By Corinne Abrams and Eric Bellman
MUMBAI-- Amazon.com Inc. has signed an agreement that would give it the option to take a significant stake in one of India's largest retailers.
The deal would indirectly give Amazon a stake of around 3.5% in Future Retail Ltd., which runs more than 2,000 stores in 400 cities in Asia's third-largest economy. The agreement--subject to regulatory approval--also includes an option to buy part or all of the 47% stake owned by the retailer's founding family, which includes Chief Executive Kishore Biyani. The deal restricts the time period that the call option can be exercised to a seven-year window, according to a stock-exchange filing.
The initial share purchase and option will cost Amazon close to $200 million, said a person familiar with the deal. The deal could eventually give it access to physical stores across the country.
The bigger stake sale would be dependent on a change in Indian regulations, which restrict many types of foreign direct investment in retail. Complicating matters further, India's states and union territories currently can choose how to apply FDI policy, making the application process cumbersome for foreign companies. Amazon looks to be positioning itself in hopes of a rules change, analysts said.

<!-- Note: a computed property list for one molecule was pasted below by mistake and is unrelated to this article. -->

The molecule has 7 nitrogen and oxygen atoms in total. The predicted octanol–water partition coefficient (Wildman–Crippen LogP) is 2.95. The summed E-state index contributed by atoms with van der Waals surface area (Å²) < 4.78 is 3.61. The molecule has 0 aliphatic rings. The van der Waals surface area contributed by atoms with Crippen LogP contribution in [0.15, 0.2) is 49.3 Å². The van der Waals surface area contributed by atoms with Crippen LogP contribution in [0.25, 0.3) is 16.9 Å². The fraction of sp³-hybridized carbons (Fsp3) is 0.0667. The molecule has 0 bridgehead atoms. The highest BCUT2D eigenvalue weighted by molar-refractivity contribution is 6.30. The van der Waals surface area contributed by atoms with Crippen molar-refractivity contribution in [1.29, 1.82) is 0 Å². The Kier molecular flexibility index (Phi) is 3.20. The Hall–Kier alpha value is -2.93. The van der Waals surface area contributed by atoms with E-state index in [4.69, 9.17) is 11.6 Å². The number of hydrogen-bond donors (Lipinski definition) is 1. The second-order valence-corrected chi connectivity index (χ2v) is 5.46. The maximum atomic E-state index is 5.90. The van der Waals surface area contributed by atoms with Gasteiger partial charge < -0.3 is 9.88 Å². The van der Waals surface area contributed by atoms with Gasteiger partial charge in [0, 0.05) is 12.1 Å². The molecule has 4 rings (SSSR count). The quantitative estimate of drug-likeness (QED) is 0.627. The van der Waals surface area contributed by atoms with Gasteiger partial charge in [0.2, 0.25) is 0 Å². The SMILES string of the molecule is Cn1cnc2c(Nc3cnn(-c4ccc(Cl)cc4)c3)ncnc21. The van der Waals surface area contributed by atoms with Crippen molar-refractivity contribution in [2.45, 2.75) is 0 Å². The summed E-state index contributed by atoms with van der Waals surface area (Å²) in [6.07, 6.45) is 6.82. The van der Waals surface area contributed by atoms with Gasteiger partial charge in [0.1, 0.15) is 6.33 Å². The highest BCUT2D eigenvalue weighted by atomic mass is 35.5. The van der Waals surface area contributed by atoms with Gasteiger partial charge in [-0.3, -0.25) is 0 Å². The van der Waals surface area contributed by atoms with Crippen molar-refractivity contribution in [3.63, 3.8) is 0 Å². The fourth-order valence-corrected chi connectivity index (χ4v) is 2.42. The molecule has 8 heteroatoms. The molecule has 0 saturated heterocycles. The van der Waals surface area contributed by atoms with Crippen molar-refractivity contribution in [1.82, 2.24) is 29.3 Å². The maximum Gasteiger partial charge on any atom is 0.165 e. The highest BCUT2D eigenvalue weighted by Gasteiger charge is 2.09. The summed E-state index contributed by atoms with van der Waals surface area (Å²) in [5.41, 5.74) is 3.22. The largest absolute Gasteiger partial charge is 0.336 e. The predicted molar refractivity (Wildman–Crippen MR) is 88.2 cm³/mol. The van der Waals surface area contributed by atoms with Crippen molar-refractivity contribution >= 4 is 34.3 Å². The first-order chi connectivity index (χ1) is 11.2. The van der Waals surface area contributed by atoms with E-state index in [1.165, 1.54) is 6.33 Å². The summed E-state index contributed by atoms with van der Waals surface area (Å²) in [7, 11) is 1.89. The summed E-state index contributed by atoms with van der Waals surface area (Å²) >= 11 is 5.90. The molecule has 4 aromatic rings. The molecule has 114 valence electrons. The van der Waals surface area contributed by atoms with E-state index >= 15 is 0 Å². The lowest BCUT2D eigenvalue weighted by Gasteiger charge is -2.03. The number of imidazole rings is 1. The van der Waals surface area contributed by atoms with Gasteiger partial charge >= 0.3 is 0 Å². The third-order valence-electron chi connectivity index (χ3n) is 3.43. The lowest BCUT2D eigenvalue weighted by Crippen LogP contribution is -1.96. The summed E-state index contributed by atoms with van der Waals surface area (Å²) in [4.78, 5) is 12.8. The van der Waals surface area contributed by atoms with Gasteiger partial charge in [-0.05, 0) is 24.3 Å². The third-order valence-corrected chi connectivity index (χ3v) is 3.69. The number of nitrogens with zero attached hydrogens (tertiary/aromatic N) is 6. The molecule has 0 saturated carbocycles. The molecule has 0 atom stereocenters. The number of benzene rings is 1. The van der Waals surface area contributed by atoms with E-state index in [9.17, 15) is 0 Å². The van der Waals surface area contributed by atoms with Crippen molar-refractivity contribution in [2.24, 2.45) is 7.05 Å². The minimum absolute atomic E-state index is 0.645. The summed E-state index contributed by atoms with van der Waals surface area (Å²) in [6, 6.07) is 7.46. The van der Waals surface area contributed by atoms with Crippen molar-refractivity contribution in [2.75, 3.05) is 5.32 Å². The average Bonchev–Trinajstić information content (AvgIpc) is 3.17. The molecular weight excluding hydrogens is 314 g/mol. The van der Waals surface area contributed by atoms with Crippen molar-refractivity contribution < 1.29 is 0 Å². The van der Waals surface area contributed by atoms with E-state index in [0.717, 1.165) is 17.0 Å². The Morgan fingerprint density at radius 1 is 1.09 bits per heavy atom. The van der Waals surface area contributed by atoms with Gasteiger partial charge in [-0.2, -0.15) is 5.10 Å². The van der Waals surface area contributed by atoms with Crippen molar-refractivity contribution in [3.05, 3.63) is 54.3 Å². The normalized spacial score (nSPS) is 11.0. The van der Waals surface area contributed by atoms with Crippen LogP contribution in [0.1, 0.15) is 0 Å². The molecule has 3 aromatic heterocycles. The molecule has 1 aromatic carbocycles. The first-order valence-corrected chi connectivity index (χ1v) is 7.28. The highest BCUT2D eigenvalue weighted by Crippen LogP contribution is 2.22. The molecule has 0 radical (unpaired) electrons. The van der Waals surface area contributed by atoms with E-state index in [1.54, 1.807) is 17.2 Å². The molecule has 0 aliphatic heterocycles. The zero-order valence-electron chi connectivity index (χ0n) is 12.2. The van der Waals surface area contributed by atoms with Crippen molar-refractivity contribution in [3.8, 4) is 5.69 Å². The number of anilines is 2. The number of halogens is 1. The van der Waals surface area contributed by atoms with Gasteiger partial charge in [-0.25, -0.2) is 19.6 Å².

Amazon's stake in Future Retail comes from its investment arm's acquisition of a 49% stake in Future Coupons Ltd., according to the stock-exchange filing. Future Coupons owns 7.3% of Future Retail. Future Coupons is the digital-payments arm of Future Group.
The investment "provides an opportunity for us to learn global trends in digital payments solutions and launch new products," a Future Group spokesperson said.
The Indian e-commerce market is set to exceed $100 billion by 2022, according to a report from PwC India and the National Association of Software & Services Companies trade group.
Amazon has been seeking to expand in India and has pledged to invest more than $5 billion in the country. It faces tough competition from Walmart Inc.-backed e-commerce site Flipkart and local players such as Reliance Industries, as well as from millions of tiny mom-and-pop stores.
Write to Corinne Abrams at firstname.lastname@example.org and Eric Bellman at email@example.com